About brittle bone disease

What is brittle bone disease?

Osteogenesis Imperfecta (OI) is a group of rare disorders affecting the connective tissue and characterized by extremely fragile bones that break or fracture easily (brittle bones), often without apparent cause. The specific symptoms and physical findings associated with OI vary greatly from case to case. The severity of OI also varies greatly, even among individuals of the same family. OI may be a mild disorder or may result in severe complications. Four main types of OI have been identified. OI type I is the most common and the mildest form of the disorder. OI type II is the most severe. In most cases, the various forms of osteogenesis imperfecta are inherited as autosomal dominant traits.

What are the symptoms for brittle bone disease?

Brittle bones symptom was found in the brittle bone disease condition

Symptoms and signs of brittle bone disease vary according to the type. These can include:

  • Frequent fractures that lead to skeletal deformity
  • Short stature.
  • Bluish coloration to the whites of the eyes (sclerae).
  • Hearing loss.
  • Low birth weight and birth defects in certain forms.
  • Problems with tooth and jaw development.
  • Lung defects in some new borns.

What are the causes for brittle bone disease?

Brittle bone disease is caused by genetic defects, or mutations. These mutations can either be inherited from the parents or may arise on their own as new mutations.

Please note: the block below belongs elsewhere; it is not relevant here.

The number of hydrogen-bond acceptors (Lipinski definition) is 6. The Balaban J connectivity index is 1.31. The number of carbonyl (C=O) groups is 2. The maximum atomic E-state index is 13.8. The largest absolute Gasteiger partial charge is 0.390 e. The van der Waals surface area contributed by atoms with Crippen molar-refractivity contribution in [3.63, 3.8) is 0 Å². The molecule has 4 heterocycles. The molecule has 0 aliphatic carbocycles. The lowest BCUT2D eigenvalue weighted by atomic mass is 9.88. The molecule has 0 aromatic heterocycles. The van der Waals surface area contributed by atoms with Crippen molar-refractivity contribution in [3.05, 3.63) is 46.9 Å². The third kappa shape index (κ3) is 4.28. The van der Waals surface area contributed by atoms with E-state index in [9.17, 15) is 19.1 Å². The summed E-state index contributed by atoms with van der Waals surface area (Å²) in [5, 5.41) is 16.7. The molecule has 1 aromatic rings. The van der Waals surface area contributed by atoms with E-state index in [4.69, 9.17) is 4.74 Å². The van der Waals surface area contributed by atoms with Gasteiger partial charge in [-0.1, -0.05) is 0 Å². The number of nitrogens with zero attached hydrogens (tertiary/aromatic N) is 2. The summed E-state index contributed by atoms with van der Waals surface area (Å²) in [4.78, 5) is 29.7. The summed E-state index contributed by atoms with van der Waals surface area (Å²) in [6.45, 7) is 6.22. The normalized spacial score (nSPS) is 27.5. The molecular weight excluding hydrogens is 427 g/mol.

What are the treatments for brittle bone disease?

Osteogenesis imperfecta cannot be cured, and treatment is directed at managing symptoms and quality of life. Treatment goals include minimizing fractures and promoting general health and function. The treatment team may include primary care physicians, geneticists, rehabilitation specialists, endocrinologists, neurologists, orthopedic specialists, and pulmonologists.

Treatments can include surgical procedures to repair fractures or correct deformities. Medications such as bisphosphonates (approved for osteoporosis) are sometimes used to improve bone density. Mobility aids including walkers, crutches, and wheelchairs, may be used when needed.

What are the risk factors for brittle bone disease?

Most cases of brittle bone disease are inherited from the parents (congenital) in an autosomal dominant manner, meaning that only one copy of the defective gene is necessary (from one parent) for the condition to be present. However, some forms of the condition may be inherited in an autosomal recessive pattern, meaning that two copies of a defective gene are required (one from each parent). Mutations in the COL1A1, COL1A2, CRTAP and P3H1 genes cause osteogenesis imperfecta. These genes code for proteins that are important for collagen formation. Collagen is an important component of bones and other body structures.

If a parent carries the gene, the risk is much higher.

Is there a cure/medications for brittle bone disease?

Brittle bone disease has no cure.

The prognosis for infants with the most severe form of osteogenesis imperfecta is poor, and most children may not live beyond a few weeks. The prognosis for those with milder forms of the condition who receive good medical management is much better, and many people may have average lifespans.

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